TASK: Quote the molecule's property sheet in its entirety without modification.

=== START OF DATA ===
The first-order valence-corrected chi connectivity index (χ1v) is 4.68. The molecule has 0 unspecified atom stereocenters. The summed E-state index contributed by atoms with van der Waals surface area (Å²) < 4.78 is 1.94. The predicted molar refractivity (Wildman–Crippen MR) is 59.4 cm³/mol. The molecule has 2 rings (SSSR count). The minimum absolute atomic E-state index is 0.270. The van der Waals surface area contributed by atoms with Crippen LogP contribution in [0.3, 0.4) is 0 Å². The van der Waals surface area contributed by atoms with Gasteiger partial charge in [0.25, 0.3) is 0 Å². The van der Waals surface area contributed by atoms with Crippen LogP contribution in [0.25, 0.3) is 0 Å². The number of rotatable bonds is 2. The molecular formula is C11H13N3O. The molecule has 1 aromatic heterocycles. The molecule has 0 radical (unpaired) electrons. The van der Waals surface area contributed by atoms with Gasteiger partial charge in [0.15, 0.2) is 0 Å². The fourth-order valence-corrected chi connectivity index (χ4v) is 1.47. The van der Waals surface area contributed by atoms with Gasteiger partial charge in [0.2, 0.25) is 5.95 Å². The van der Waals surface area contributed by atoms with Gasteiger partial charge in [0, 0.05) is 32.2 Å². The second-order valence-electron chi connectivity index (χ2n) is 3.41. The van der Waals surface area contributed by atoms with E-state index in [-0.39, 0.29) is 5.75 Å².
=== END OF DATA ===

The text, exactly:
The first-order valence-corrected chi connectivity index (χ1v) is 4.68. The molecule has 0 unspecified atom stereocenters. The summed E-state index contributed by atoms with van der Waals surface area (Å²) < 4.78 is 1.94. The predicted molar refractivity (Wildman–Crippen MR) is 59.4 cm³/mol. The molecule has 2 rings (SSSR count). The minimum absolute atomic E-state index is 0.270. The van der Waals surface area contributed by atoms with Crippen LogP contribution in [0.3, 0.4) is 0 Å². The van der Waals surface area contributed by atoms with Gasteiger partial charge in [0.25, 0.3) is 0 Å². The van der Waals surface area contributed by atoms with Crippen LogP contribution in [0.25, 0.3) is 0 Å². The number of rotatable bonds is 2. The molecular formula is C11H13N3O. The molecule has 1 aromatic heterocycles. The molecule has 0 radical (unpaired) electrons. The van der Waals surface area contributed by atoms with Gasteiger partial charge in [0.15, 0.2) is 0 Å². The fourth-order valence-corrected chi connectivity index (χ4v) is 1.47. The van der Waals surface area contributed by atoms with Gasteiger partial charge in [0.2, 0.25) is 5.95 Å². The van der Waals surface area contributed by atoms with Gasteiger partial charge in [0, 0.05) is 32.2 Å². The second-order valence-electron chi connectivity index (χ2n) is 3.41. The van der Waals surface area contributed by atoms with E-state index in [-0.39, 0.29) is 5.75 Å².